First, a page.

Hurricane Lorenzo Defies Forecasts, Strengthening Into a Monster and Setting an All-time Record

By Tom Yulsman | September 29, 2019 1:43 pm
Hurricane Lorenzo, howling in the North Atlantic on the evening of Saturday September 28, 2019 and into Sunday the 29th, as seen by the GOES-16 weather satellite. (Note: The video cycles through several times. Source: CIRA/RAMMB)

On Thursday, Sept. 26, the National Hurricane Center described Hurricane Lorenzo as “one of the largest and most powerful hurricanes of record for the central tropical Atlantic, with the only comparable hurricane [near there] in recent times being Gabrielle of 1989.”

Moving into the weekend, it was forecast to weaken. But then it shocked hurricane experts.

While churning over abnormally warm waters on Saturday evening, Lorenzo defied forecasts and strengthened even further. Howling with winds as high as 160 miles per hour, it became a Category 5 storm.

That makes it the single strongest hurricane ever observed that far north as well as that far east in the Atlantic Ocean.

In the Atlantic overall, just 2 percent of named storms ever achieve Category 5 status.

Lorenzo didn’t maintain its Category 5 status for long. As I’m writing this on Sunday morning, it’s now a Category 4 storm.

Forecast track for Hurricane Lorenzo
The forecast track for Hurricane Lorenzo as of early Sunday morning, Sept. 29, 2019. (Source: National Hurricane Center)

The storm is now forecast to head toward the Azores, continuing to weaken along the way. By late in the week, it is predicted to track near Ireland and the U.K. as a tropical storm.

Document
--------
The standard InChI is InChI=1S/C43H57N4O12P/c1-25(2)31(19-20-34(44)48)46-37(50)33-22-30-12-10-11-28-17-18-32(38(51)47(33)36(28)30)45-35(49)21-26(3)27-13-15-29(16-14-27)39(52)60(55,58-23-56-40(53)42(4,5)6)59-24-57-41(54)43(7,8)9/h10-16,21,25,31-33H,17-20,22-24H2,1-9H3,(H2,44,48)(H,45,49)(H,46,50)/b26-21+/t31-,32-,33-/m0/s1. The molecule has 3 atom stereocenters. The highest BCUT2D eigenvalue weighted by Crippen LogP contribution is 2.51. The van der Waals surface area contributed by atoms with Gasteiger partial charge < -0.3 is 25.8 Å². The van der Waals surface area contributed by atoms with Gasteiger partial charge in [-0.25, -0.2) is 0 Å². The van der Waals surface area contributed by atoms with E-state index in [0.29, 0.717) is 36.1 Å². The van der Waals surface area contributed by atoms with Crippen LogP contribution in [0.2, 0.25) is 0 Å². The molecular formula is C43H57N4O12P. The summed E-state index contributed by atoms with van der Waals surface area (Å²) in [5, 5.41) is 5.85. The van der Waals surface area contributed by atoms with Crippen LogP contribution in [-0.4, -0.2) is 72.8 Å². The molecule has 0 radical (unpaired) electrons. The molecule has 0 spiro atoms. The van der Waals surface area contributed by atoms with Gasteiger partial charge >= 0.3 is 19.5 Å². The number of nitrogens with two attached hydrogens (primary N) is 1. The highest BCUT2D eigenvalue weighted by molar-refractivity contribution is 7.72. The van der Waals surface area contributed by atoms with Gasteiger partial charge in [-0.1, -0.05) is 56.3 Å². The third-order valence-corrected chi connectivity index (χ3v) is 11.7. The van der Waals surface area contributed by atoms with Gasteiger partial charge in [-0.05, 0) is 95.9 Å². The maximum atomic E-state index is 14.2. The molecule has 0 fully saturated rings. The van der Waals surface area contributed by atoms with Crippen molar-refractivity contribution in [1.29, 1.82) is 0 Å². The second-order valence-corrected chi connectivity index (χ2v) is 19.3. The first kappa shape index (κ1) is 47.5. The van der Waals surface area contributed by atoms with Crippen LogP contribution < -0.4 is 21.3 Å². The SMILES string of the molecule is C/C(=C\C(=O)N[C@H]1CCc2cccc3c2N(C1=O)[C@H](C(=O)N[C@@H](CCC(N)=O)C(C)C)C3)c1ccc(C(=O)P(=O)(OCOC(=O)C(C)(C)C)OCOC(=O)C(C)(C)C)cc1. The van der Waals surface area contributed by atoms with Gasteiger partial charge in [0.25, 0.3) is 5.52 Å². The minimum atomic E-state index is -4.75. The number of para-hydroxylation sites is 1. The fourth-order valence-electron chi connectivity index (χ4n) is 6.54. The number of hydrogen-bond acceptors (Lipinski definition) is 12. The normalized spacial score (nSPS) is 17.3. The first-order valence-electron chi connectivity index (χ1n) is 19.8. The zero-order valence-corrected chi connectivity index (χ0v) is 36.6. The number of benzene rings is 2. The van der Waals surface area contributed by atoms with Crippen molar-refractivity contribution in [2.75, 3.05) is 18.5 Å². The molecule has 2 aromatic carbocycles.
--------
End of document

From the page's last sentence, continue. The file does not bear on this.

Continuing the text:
Since modern satellite monitoring of hurricanes began in 1960, the Atlantic has seen 26 Category 5 storms. With Lorenzo, six Category 5 monsters have spun up in the Atlantic.

The current hurricane season has now seen two Category 5 storms in the Atlantic. And by one measure of hurricane activity, the season has already been a humdinger: It has now generated more accumulated cyclone energy, or ACE, than the average for an entire season, according to Colorado State University hurricane expert Phil Klotzbach.

Hurricane season in the Atlantic officially ends on Nov. 30. So the basin’s accumulated cyclone energy — a measure that integrates the frequency, intensity and duration of tropical cyclones — could well go higher still.

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ImaGeo is a visual blog focusing on the intersection of imagery, imagination and Earth. It focuses on spectacular visuals related to the science of our planet, with an emphasis (although not an exclusive one) on the unfolding Anthropocene Epoch.

About Tom Yulsman

Tom Yulsman is Director of the Center for Environmental Journalism and a Professor of Journalism at the University of Colorado, Boulder. He also continues to work as a science and environmental journalist with more than 30 years of experience producing content for major publications. His work has appeared in the New York Times, Washington Post, Audubon, Climate Central, Columbia Journalism Review, Discover, Nieman Reports, and many other publications. He has held a variety of editorial positions over the years, including a stint as editor-in-chief of Earth magazine. Yulsman has written one book: Origins: the Quest for Our Cosmic Roots, published by the Institute of Physics in 2003.


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